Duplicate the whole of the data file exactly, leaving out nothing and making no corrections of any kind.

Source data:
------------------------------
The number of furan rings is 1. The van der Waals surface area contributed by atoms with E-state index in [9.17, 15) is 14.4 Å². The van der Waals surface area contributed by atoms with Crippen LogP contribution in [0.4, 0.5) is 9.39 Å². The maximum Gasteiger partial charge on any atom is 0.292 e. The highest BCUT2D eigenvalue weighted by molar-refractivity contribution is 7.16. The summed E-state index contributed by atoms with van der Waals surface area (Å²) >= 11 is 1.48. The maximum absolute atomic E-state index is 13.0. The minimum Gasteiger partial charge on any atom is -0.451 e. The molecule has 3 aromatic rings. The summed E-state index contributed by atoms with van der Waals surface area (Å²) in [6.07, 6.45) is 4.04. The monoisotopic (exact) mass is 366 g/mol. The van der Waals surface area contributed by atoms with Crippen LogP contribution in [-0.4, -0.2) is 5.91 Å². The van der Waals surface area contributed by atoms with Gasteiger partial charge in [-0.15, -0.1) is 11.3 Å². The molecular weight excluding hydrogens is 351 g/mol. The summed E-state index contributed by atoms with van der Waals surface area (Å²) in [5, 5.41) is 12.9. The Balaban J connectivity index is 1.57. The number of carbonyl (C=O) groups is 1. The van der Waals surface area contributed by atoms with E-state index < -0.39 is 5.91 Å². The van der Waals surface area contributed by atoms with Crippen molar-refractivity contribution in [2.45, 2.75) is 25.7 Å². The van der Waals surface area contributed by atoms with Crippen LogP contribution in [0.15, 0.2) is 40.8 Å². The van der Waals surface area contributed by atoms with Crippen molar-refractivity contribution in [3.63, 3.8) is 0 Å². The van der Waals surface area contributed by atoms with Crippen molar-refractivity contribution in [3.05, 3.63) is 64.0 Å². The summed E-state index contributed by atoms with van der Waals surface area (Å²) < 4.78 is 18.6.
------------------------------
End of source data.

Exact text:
The number of furan rings is 1. The van der Waals surface area contributed by atoms with E-state index in [9.17, 15) is 14.4 Å². The van der Waals surface area contributed by atoms with Crippen LogP contribution in [0.4, 0.5) is 9.39 Å². The maximum Gasteiger partial charge on any atom is 0.292 e. The highest BCUT2D eigenvalue weighted by molar-refractivity contribution is 7.16. The summed E-state index contributed by atoms with van der Waals surface area (Å²) >= 11 is 1.48. The maximum absolute atomic E-state index is 13.0. The minimum Gasteiger partial charge on any atom is -0.451 e. The molecule has 3 aromatic rings. The summed E-state index contributed by atoms with van der Waals surface area (Å²) in [6.07, 6.45) is 4.04. The monoisotopic (exact) mass is 366 g/mol. The van der Waals surface area contributed by atoms with Crippen LogP contribution in [-0.4, -0.2) is 5.91 Å². The van der Waals surface area contributed by atoms with Gasteiger partial charge in [-0.15, -0.1) is 11.3 Å². The molecular weight excluding hydrogens is 351 g/mol. The summed E-state index contributed by atoms with van der Waals surface area (Å²) in [5, 5.41) is 12.9. The Balaban J connectivity index is 1.57. The number of carbonyl (C=O) groups is 1. The van der Waals surface area contributed by atoms with E-state index < -0.39 is 5.91 Å². The van der Waals surface area contributed by atoms with Crippen molar-refractivity contribution in [2.45, 2.75) is 25.7 Å². The van der Waals surface area contributed by atoms with Crippen LogP contribution in [0.15, 0.2) is 40.8 Å². The van der Waals surface area contributed by atoms with Crippen molar-refractivity contribution in [3.63, 3.8) is 0 Å². The van der Waals surface area contributed by atoms with Crippen molar-refractivity contribution in [3.05, 3.63) is 64.0 Å². The summed E-state index contributed by atoms with van der Waals surface area (Å²) < 4.78 is 18.6.